How Does the Withdrawal from Afghanistan Affect the U.S. Homeland?

By Milo Mandelli-Valla

New York City, New York

Some believe that Afghanistan could become a safe haven for terrorism... which presents a threat to American citizens and could lead to another attack reminiscent of 9/11. (Photo credit: Atlantic Council)

20 years ago, the largest terrorist attack in American history devastated the U.S. homeland, killing thousands of Americans and shocking the entire nation. Following these brutal events on September 11, 2001, the United States began the war on terror, which heavily focused on sending troops into The Middle East.


Today, the U.S. has spent nearly one trillion dollars and suffered thousands of casualties. This situation was reason enough for President Biden to withdraw all US forces from Afghanistan, claiming “the buck stops here.”


However, the withdrawal is being seen as a catastrophe by many Americans and has left Afghanistan under the control of the Taliban, who will run their nation with Sharia laws written in the 7th century. President Biden’s approval ratings have tanked as a result, dropping from around 50% to around 43%. This may be detrimental to the Democratic party’s power in the 2022 midterm elections.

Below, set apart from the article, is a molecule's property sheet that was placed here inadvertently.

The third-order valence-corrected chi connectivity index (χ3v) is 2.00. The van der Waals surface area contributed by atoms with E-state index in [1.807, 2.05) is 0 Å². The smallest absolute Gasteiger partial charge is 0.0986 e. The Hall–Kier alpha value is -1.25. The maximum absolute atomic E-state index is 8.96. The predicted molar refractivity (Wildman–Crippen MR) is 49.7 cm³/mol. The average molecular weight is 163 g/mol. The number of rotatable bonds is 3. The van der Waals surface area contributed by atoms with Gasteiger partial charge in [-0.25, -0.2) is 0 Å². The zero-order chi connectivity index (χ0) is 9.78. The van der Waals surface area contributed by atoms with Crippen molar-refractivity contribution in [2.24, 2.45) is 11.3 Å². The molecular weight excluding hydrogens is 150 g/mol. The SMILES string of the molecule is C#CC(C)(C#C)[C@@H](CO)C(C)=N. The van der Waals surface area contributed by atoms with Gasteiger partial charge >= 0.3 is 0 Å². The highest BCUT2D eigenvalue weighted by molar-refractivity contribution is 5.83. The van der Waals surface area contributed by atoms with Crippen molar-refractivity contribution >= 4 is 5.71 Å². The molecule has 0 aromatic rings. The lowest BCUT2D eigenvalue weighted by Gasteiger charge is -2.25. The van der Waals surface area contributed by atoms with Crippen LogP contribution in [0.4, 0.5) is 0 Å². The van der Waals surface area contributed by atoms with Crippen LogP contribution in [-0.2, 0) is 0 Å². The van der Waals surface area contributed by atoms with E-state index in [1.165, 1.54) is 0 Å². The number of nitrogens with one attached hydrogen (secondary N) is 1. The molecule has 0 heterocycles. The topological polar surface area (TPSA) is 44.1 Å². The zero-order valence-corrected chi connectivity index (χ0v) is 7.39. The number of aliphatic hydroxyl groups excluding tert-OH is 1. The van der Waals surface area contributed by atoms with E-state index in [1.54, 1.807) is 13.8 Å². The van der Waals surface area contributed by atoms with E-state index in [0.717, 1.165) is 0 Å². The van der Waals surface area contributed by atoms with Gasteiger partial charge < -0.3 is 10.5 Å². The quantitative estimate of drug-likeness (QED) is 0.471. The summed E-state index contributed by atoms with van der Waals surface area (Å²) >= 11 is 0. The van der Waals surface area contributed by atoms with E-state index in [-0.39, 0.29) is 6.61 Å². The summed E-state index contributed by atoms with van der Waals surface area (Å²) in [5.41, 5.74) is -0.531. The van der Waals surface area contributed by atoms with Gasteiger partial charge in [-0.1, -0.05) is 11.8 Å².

Because of the withdrawal, thirteen marines have died, hundreds of Americans have been left stranded, thousands of Afghans have been executed, and eighteen million Afghan women have lost basic human rights. Many U.S. veterans have also committed suicide. Further, 85 billion dollars worth of U.S. military resources, including hundreds of Blackhawk helicopters, have been left to the Taliban. With a surplus of guns, armor, tanks, and fighter jets, the Taliban now have a military budget that rivals Russia’s.


Some believe that Afghanistan could become a safe haven for terrorism, much like it was before 9/11 and U.S. involvement in the region, which presents a threat to American citizens and could lead to another attack reminiscent of 9/11.


Such an event could severely damage Pres. Biden’s legacy. Many Afghan citizens will live in a terrorist-run nation, and many American citizens have been left there. During the withdrawal, some Afghans were seen hanging from US planes, desperate to leave the nation. Now, girls as young as 12 are being abused by the Taliban and are being stripped of their rights. The US has now armed the Taliban with weapons more expensive than the 3rd largest army in the world. However, if the US remains unharmed and the funds from Afghanistan are reallocated to homeland security, terror attacks could be deterred to an extent, as Newt Gingrich suggested.


The question, ultimately, is whether or not the risk and cost of the withdrawal were worth the reward of putting an end to the war.